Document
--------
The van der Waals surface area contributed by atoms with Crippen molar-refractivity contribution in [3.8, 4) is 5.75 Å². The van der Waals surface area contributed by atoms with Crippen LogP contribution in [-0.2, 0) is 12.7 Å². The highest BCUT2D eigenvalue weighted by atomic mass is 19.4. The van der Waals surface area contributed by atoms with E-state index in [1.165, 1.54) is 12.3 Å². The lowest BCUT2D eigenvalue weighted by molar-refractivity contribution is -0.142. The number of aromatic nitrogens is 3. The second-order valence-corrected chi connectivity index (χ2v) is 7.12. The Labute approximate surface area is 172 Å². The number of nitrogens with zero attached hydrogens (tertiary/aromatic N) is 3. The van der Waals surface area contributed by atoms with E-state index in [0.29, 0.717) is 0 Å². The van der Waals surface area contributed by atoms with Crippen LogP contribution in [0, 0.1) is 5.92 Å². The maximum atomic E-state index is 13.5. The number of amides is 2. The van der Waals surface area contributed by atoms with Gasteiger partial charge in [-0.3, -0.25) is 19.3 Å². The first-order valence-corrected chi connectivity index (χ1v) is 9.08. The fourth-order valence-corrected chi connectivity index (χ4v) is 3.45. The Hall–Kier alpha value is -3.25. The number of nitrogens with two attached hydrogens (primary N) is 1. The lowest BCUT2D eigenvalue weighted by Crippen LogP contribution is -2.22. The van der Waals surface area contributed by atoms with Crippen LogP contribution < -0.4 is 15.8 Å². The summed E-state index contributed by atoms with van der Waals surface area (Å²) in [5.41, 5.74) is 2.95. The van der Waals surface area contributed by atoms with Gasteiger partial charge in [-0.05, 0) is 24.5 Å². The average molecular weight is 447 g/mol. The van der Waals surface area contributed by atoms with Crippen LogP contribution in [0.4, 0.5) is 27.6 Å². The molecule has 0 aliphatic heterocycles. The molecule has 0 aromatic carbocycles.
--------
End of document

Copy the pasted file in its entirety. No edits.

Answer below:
The van der Waals surface area contributed by atoms with Crippen molar-refractivity contribution in [3.8, 4) is 5.75 Å². The van der Waals surface area contributed by atoms with Crippen LogP contribution in [-0.2, 0) is 12.7 Å². The highest BCUT2D eigenvalue weighted by atomic mass is 19.4. The van der Waals surface area contributed by atoms with E-state index in [1.165, 1.54) is 12.3 Å². The lowest BCUT2D eigenvalue weighted by molar-refractivity contribution is -0.142. The number of aromatic nitrogens is 3. The second-order valence-corrected chi connectivity index (χ2v) is 7.12. The Labute approximate surface area is 172 Å². The number of nitrogens with zero attached hydrogens (tertiary/aromatic N) is 3. The van der Waals surface area contributed by atoms with E-state index in [0.29, 0.717) is 0 Å². The van der Waals surface area contributed by atoms with Crippen LogP contribution in [0, 0.1) is 5.92 Å². The maximum atomic E-state index is 13.5. The number of amides is 2. The van der Waals surface area contributed by atoms with Gasteiger partial charge in [-0.3, -0.25) is 19.3 Å². The first-order valence-corrected chi connectivity index (χ1v) is 9.08. The fourth-order valence-corrected chi connectivity index (χ4v) is 3.45. The Hall–Kier alpha value is -3.25. The number of nitrogens with two attached hydrogens (primary N) is 1. The lowest BCUT2D eigenvalue weighted by Crippen LogP contribution is -2.22. The van der Waals surface area contributed by atoms with Crippen LogP contribution < -0.4 is 15.8 Å². The summed E-state index contributed by atoms with van der Waals surface area (Å²) in [5.41, 5.74) is 2.95. The van der Waals surface area contributed by atoms with Gasteiger partial charge in [-0.05, 0) is 24.5 Å². The average molecular weight is 447 g/mol. The van der Waals surface area contributed by atoms with Crippen LogP contribution in [0.4, 0.5) is 27.6 Å². The molecule has 0 aliphatic heterocycles. The molecule has 0 aromatic carbocycles.